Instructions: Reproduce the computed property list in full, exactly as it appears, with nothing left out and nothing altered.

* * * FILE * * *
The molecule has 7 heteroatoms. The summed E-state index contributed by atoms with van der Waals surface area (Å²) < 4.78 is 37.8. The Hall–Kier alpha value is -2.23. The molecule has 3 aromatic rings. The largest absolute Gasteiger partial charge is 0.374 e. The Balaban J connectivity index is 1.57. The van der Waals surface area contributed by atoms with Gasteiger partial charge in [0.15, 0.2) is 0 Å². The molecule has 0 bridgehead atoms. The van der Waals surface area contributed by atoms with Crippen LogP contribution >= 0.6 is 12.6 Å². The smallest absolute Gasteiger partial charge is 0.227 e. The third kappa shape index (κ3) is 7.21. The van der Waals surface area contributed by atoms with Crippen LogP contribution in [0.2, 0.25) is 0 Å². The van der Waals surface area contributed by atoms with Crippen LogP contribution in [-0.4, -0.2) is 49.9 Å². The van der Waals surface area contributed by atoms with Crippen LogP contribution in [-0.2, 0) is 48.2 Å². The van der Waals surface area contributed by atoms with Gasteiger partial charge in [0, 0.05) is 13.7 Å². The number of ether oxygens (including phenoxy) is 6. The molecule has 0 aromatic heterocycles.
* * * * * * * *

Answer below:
The molecule has 7 heteroatoms. The summed E-state index contributed by atoms with van der Waals surface area (Å²) < 4.78 is 37.8. The Hall–Kier alpha value is -2.23. The molecule has 3 aromatic rings. The largest absolute Gasteiger partial charge is 0.374 e. The Balaban J connectivity index is 1.57. The van der Waals surface area contributed by atoms with Gasteiger partial charge in [0.15, 0.2) is 0 Å². The molecule has 0 bridgehead atoms. The van der Waals surface area contributed by atoms with Crippen LogP contribution >= 0.6 is 12.6 Å². The smallest absolute Gasteiger partial charge is 0.227 e. The third kappa shape index (κ3) is 7.21. The van der Waals surface area contributed by atoms with Crippen LogP contribution in [0.2, 0.25) is 0 Å². The van der Waals surface area contributed by atoms with Crippen LogP contribution in [-0.4, -0.2) is 49.9 Å². The van der Waals surface area contributed by atoms with Crippen LogP contribution in [-0.2, 0) is 48.2 Å². The van der Waals surface area contributed by atoms with Gasteiger partial charge in [0, 0.05) is 13.7 Å². The number of ether oxygens (including phenoxy) is 6. The molecule has 0 aromatic heterocycles.